So we can study each other and ourselves and it might be interesting to listen to yourself make a commotion about because somethin’ isn't like it oughta be.  Then you got a problem.  Now if I just take a theoretical statement (because it's not factual, it's purely theoretical at this moment), if I didn't have any idea of what ought to be, how would I get along? 

(Very well.)

I could hack everthing that come by because there's nothin' come by in our lives we didn't survive so far, is there?  You've survived everything so far, haven't you?  So you handled it in some way.  And you probably didn't even have to handle it – it just finally it went away like everthing else does.  It just went on ‘cause everthing comes to pass and it goes on down the road.  So if you didn't have all that to struggle with, you'd only have a few interesting little challenges here and there.  You'd have an adventure or whatever the case may be that you was with somebody who called you dirty names and so forth.  But if you didn't have an ideal of what ought to be, how would your state be?

(Be fine.)

You didn't have an ideal of how Jill oughta be and how your partner oughta be and how the people you do business with and how computers oughta run at all times, would you have anything wrong?

(It's never happened to me, I don’t know.)

You've never tried it on, but you could theorize about that just for a minute.  So we're goin’ to sometime this week, not next week, not this week, (we're not near ready for that) but sometime in the next week, we're gonna go for a day where everthing's okay like it is.  It's all right.  Just all right like it is.  I'm all right and you're all right, and the weather's all right, and the traffic’s all right and everthing's going along fine.  Wonder how you'd feel all that day, huh?  We're gonna do it one day.

(What day?)

(You’d feel great if you didn't ....)

...have a preconceived idea of how things ought to be....

(Then there’s....)

Well you'd just live like a wild-eyed, delighted, here's-a-big-bowl-of-cherries-which-one-of-'em-am-I gonna-take-next.

(Yes!)  [he chuckles]

Okay!  Yes, honey.

(There have been times when I've had days like that.  The reason I was laughing is because then something comes up and says, "What's the matter?  You're very peaceful today and very calm and nothing's wrong.")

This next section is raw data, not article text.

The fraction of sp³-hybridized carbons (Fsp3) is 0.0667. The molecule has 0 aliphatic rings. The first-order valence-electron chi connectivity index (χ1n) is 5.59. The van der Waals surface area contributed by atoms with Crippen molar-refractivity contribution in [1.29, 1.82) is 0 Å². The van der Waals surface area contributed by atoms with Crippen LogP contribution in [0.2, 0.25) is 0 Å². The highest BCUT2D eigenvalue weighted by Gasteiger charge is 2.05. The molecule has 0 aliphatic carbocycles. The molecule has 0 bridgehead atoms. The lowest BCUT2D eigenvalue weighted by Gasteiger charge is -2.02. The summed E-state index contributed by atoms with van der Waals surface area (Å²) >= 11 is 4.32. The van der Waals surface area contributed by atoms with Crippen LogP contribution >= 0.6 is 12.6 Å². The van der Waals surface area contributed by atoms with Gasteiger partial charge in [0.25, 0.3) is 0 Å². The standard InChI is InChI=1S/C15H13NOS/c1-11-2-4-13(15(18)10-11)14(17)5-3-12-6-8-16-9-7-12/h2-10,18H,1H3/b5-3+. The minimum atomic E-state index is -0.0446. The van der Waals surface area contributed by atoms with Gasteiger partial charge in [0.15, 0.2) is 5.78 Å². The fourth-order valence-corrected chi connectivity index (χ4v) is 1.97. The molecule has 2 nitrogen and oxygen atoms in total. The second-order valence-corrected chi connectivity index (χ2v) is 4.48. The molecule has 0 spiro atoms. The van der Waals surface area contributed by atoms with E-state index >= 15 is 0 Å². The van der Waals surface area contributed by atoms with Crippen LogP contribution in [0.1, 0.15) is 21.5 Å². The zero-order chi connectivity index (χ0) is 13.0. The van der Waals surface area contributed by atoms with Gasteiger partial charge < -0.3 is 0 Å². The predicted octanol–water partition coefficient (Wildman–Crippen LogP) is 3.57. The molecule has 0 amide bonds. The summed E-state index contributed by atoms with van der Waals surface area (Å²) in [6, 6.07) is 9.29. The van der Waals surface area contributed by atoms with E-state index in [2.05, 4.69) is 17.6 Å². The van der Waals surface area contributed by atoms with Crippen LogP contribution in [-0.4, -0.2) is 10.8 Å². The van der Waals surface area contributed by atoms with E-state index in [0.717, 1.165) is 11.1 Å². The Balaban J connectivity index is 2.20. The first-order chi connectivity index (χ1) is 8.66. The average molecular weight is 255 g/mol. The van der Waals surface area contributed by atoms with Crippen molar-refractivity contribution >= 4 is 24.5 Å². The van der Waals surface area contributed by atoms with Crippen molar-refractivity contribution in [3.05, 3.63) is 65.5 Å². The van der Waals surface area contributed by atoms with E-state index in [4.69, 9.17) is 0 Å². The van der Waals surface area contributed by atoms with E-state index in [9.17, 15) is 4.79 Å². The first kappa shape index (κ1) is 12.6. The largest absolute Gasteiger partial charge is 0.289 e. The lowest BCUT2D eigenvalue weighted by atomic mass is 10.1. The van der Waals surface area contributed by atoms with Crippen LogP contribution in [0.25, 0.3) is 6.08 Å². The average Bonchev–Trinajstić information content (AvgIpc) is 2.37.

Right.  My mother taught me, she'd be sittin' around and she'd say, "Somethin' terrible's gonna happen, I feel too good."  (laughter)  So even it’s "bad" to feel good sometimes – you're not supposed to do that.  Yes, ma’am?

(Don't you think that disease or illness is not really a matter of conditioning?  I mean if you feel sick, you know that that's not optimum.  I think organisms want to operate close to optimum, so disease or pain or illness...)

It's optimum for that moment because you're requiring adaptation.  Adaptation is sometimes shows you’re optimum, honey.  You see if I went out and eat some tainted food today and if I didn't get nauseous and upchuck it and have diarrhea and the whole ball of wax with it, this bod's not workin’ worth a durn and it’d probably dead before mornin’.  Did you ever think of that, honey?  So it's workin’ optimum.  It says, “Bob, you throwed some crap in here and we're gonna throw it out,” and that's when it's workin' really good.  And if I go out and drink a lot of booze and get all staggered and I come in in the mornin' black-eyed and toxic and everthing and feel with what's called a hangover, that shows the bod’s workin' optimum.  It's resisting like hell havin’ that junk in there.

(But what about people who are born with problems, physical handicaps?)

Well, we was all born with one physical handicap.  We have a terminal condition when we was born, you know. 

(That's not fair.  I mean like osteoporosis or something.)

Osteoporosis.  You're not born with osteoporosis; you get that after a while.

(I didn’t… no I don't have that.)

You haven't got that yet, Judy?  (laughter)  Give us a week.  Give us a week, honey.  It's the body rebellin’ against something and says, “You goofed.”  And so let's… that's the way it is.  I saw a young man yesterday that was a very severe set of the syndrome called cerebral palsy.  You know… birth injury?  But he seemed to have a better time than everbody else was.  They was all upset ‘cause the plane was late and he was followin’ pretty girls around ever time they went across the floor.  You see, his actions were exaggerated.  Now all the rest of us characters were, you know… [he just moves his eyes as if watching someone] but when he did it, it was exaggerated and he stuck after it.  So we'll get it, just slower that's all.  I thought he was doin’ well.  And I notice when we got to the airport and the bags come fumblin' down, he got his first.  You know he's not complainin’ about the situation – only you are.  (laughter)  He's durn glad he can get around at all.  He's out paddlin' across the country by himself, so what? 

(What about mental retardation?)

Well, they just have less things to worry about.  (laughter)  There isn’t as many ideals set up as you do.  That's why we call them retarded – they don't see the seriousness of the situation and bitchin' about it all the time. 

(Well, you know a lot of people are goin' around saying that, you know, like, to hope to be elevating one’s consciousness now and, like, I keep thinking about someone is born without intellect or...)